Cat and Mouse


'I understand why you didn't trust me,' said Papastamos, 'but you should have. What? You think the Greeks are ignorant of these things? Greeks, of all people? Listen, I was a boy in Phaestos on the island of Crete, born and lived there until I was thirteen. Then I went to my sister in Athens. But I never forgot the myths of the islands, and I never forgot what I saw and heard there. Did you know that there are places in Greece even now where they put the silver coins on the eyes of the dead, to keep them closed? Hah! Those slits in the eyes of Layard. He kept opening his eyes!'

Darcy said to him: 'Manolis, how could we know? If you took a hundred people and told them you were hunting a vampire, how many do you think would believe you?'

'Here in Greece, in the Greek islands, ten or twenty,' the other answered. 'Not the young peoples, no, but the old ones who remember. And up in the mountains - in the mountain villages of Karpathos, for example, or Crete, or better still in Santorin - maybe seventy-five out of a hundred! Because the old ways die hard in such places. Don't you know where you are? Just look at a map. Six hundred miles away is Romania! And do you think the Romanian peoples don't know the Vrykoulakas, the vampire? No, no, we are not the innocent childrens, my friends!'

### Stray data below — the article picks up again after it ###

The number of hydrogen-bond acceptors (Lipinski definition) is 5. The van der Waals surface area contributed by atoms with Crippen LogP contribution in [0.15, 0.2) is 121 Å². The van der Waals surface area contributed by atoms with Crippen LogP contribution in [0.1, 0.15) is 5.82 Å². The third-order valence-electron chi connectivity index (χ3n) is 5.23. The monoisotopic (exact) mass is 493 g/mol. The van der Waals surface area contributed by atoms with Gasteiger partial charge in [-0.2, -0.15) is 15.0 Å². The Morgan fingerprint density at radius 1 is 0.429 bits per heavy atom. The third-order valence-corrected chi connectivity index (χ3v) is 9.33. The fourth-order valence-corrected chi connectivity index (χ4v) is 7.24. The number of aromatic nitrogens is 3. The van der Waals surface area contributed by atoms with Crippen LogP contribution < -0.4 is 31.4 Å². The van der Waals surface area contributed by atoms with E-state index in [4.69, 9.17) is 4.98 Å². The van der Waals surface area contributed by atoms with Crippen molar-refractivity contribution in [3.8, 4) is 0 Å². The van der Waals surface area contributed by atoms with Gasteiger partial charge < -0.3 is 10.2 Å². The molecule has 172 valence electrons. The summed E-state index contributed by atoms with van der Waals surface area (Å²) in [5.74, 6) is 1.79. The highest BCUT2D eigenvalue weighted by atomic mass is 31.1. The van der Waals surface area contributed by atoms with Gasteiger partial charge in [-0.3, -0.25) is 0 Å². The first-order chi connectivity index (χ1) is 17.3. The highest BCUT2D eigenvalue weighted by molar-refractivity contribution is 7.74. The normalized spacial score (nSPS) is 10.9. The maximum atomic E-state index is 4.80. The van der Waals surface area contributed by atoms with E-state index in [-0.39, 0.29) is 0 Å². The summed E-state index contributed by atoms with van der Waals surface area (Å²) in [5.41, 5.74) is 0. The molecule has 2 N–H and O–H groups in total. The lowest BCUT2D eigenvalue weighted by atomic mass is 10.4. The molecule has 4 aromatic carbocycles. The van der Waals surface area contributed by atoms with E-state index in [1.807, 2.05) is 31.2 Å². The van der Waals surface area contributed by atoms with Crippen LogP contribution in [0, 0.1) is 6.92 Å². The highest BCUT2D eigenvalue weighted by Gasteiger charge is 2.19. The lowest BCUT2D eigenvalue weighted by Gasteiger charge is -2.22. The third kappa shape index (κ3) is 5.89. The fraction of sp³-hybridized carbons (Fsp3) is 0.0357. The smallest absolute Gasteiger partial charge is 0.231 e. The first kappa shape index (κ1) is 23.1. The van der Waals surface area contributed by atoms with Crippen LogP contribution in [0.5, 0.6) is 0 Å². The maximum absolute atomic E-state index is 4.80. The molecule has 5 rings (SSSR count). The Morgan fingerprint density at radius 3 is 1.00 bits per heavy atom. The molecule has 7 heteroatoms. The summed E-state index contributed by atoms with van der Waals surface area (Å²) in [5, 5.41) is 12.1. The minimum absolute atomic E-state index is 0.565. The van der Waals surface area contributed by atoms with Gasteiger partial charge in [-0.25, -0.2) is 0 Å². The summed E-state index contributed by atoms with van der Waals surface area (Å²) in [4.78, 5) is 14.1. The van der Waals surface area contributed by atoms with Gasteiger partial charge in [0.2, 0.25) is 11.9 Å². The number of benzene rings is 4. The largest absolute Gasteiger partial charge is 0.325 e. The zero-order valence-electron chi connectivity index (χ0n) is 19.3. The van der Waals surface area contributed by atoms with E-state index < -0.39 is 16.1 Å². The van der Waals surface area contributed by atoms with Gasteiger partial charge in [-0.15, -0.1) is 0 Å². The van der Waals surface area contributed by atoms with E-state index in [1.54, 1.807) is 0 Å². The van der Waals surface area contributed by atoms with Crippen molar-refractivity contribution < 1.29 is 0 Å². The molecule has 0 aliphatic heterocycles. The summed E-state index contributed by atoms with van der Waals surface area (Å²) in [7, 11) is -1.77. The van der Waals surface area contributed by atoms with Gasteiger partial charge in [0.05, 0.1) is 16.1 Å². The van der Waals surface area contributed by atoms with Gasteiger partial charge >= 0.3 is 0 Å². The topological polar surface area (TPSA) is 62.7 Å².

'Very well,' said Harry, 'let's waste no more time. You know, you understand, you believe - we accept that. But still we warn you that myths and legends can be very different from the real thing.'

'I'm not so sure,' Manolis shook his head. 'And in any case I have had the experience of the real thing. When I was a boy thirty years ago there was a sickness. The children were growing weak. An old priest had lived on the island in a remote place in the stony hills. He had lived there, all alone, for many years. He said he was alone for his sins, and dared not surround himself with the people. Recently he had been found dead in his place and they had buried him there. But now the village priest went there with the people - with the fathers of the sick children - and dug him up. They found him fat and red and smiling! And how did they deal with him? I heard it later - with a wooden spear through the heart. I cannot be sure, no, but that night there was a big bonfire in the hills, and its light was seen for miles around.'

'I think we should tell Manolis everything,' said Sandra.

'We will,' Harry nodded, 'but first he came here to tell us something.'

'Ah!' Manolis gave a start and stood up. 'My God, but now this vampire you hunt - there are two of them!'

Harry groaned. 'Ken Layard!'